This is a great time to plant up your garden with any hardy plants – since ‘autumn is nature’s natural time for planting’. During the autumn the soil should be moist and still warm after the summer, both conditions promoting strong root growth. This is essential for the plants to get established quickly, ready to come into growth in spring.
Since trees, shrubs, roses, woody climbers and herbaceous plants should adorn your garden for many years, it’s important to get them off to the best possible start.
The roots are the most important part of the plant – get them established quickly and properly and the rest of the plant will follow. Unfortunately, because they’re ‘down there’ in the soil, many people completely forget about them and their importance!
Digging over the border, breaking up the soil and adding lots of bulky organic matter is important, vital in heavy clay soils. If your soil is clay and you just dig a planting hole, it can act like a sump, filling up with water and causing the roots to rot.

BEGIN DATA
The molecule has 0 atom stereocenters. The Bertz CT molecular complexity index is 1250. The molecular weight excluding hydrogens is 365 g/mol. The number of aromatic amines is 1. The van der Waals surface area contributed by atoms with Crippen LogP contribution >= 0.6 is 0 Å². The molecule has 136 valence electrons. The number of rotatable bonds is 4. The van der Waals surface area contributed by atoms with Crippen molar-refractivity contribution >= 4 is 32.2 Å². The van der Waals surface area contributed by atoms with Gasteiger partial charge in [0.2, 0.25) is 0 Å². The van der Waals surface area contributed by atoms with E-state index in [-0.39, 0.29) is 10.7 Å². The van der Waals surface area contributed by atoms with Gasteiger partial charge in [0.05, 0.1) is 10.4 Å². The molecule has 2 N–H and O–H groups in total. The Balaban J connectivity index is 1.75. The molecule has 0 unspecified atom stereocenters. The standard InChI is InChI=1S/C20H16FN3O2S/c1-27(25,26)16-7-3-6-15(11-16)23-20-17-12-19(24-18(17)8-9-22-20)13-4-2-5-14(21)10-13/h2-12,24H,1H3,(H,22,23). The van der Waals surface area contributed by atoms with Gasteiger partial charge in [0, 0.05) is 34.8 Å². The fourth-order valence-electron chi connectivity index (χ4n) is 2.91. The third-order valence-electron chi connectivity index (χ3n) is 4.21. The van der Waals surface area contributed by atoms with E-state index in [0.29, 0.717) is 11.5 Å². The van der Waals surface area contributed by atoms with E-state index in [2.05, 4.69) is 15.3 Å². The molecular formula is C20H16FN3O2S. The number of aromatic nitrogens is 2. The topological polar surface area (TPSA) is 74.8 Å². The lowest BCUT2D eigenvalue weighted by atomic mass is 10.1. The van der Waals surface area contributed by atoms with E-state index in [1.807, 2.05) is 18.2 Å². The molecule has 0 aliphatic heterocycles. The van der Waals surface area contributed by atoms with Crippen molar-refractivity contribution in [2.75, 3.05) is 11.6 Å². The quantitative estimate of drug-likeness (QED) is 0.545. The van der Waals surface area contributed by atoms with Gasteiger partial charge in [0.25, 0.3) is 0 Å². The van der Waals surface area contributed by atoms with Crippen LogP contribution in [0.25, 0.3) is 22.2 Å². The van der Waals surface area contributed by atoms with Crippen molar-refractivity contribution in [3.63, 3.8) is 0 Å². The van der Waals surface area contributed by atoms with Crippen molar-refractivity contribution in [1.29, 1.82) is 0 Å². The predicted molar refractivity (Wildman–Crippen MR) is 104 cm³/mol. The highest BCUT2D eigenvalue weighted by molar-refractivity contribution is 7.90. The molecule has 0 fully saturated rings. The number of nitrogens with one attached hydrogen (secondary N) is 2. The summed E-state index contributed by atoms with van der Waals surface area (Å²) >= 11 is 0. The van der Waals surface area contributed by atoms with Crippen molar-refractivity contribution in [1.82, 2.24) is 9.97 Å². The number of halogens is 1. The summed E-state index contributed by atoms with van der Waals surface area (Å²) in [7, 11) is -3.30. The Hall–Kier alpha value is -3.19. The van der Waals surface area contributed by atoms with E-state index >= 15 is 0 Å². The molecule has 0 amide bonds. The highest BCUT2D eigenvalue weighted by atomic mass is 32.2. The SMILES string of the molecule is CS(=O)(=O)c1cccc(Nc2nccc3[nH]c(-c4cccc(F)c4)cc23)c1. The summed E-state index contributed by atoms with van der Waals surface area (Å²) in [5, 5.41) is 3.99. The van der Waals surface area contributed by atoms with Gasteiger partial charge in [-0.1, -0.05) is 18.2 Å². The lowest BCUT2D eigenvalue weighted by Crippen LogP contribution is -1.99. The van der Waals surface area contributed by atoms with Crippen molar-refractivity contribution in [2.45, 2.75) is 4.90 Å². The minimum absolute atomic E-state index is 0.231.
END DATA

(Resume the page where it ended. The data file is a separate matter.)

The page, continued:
Once the soil is prepared, dig out the planting hole and mix more organic matter and bonemeal with the dug out soil.
Before planting, thoroughly soak the plant’s rootball – stand plants in a bucket of water for 15-20 minutes.
Always plant at the same depth that the plant was originally growing and firm the soil around the roots.
Trees need staking with a good tree stake and secured with two tree ties. Climbers need to be tied into their supports; tying branches horizontally or in a fan shape not only looks more pleasing, but it also improves flowering.
After planting, give the plants a good soaking to settle the soil and roots and to ensure fast establishment. Then add a 5-7.5cm (2-3in) thick mulch around the plants to help keep down weeds and maintain soil moisture levels in spring and summer.
Evergreens will benefit from shelter from strong, cold winds if you live in an exposed area. Put up shelters of windbreak netting supported on strong stakes.
If you’re a gardener, you might find these posts useful: